I’m going to show you how to make a quick and easy optical lab bench to work with your lenses. Scientists use optical benches when they design microscopes, telescopes, and other optical equipment. You’ll need a bright light source like a flashlight or a sunny window, although this bench is so light and portable that you can move it to garage and use a car headlight if you really want to get creative. Once your bench is set up, you can easily switch out filters, lenses, and slits to find the best combination for your optical designs. Technically, our setup is called an optical rail, and the neat thing about it is that it comes with a handy measuring device so you can see where the focal points are for your lenses. Let’s get started:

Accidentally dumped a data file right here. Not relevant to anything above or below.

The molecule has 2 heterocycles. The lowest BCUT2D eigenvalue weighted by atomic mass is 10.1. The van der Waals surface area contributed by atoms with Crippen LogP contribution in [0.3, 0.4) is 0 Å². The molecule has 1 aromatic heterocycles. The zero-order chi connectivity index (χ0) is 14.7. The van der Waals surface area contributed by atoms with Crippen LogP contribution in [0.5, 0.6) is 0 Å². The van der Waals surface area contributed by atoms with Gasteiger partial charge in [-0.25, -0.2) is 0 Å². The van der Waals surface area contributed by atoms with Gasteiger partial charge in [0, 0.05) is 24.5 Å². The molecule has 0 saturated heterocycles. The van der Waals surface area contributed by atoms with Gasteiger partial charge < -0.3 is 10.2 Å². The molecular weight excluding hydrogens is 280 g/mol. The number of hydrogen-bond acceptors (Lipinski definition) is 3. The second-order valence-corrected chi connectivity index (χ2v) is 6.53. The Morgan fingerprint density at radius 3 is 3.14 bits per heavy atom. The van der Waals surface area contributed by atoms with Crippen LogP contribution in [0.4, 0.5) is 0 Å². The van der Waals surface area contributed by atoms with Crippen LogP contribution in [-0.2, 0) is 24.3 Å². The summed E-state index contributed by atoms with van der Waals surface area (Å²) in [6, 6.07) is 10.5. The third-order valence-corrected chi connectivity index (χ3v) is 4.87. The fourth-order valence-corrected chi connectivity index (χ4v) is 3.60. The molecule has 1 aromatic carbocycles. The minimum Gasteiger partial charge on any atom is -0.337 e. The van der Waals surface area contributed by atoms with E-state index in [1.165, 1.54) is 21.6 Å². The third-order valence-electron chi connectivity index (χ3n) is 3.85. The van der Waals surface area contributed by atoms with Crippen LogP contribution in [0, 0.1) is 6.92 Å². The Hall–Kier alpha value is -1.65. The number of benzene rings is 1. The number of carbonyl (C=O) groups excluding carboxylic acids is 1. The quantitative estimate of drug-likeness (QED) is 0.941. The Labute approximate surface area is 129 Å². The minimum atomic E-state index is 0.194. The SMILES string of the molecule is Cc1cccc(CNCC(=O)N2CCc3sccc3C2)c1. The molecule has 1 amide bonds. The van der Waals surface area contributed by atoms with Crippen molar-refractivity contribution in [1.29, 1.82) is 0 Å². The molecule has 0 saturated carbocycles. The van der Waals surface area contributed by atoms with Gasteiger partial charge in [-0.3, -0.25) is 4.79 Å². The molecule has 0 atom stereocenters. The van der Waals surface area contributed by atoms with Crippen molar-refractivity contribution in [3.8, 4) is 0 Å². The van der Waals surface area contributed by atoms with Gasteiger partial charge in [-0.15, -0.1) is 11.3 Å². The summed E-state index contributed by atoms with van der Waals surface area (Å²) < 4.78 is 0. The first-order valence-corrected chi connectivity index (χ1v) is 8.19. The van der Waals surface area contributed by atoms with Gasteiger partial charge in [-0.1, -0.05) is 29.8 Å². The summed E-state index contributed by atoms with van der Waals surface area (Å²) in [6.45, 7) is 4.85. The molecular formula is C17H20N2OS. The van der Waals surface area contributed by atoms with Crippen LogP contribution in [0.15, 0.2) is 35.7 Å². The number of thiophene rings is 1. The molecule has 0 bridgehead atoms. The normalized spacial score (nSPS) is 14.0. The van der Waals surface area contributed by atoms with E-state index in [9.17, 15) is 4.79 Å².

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- lenses (glass or plastic), magnifying lenses work also
- two razor blades (new)
- index cards (about four)
- old piece of wood
- single hair from your head
- aluminum foil
- clothespins (2-4)
- laser pointer
- popsicle sticks (tongue-depressor size)
- hot glue gun
- scissors and a sharp razor
- meter sticks (2)
- bright light source (ideas for this are on the video)
Your lenses are curved pieces of glass or plastic designed to bend (refract) light. A simple lens is just one piece, and a compound lens is like the lens of a camera – there’s lots of them in there. The first lenses were developed by nature – dewdrops on plant leaves are natural lenses. The light changes speed and bends when it hits the surface of the drop, and things under the drop appear larger. (Read more about refraction here.) The earliest written records of lenses are found in the Greek archives and described as being glass globes filled with water.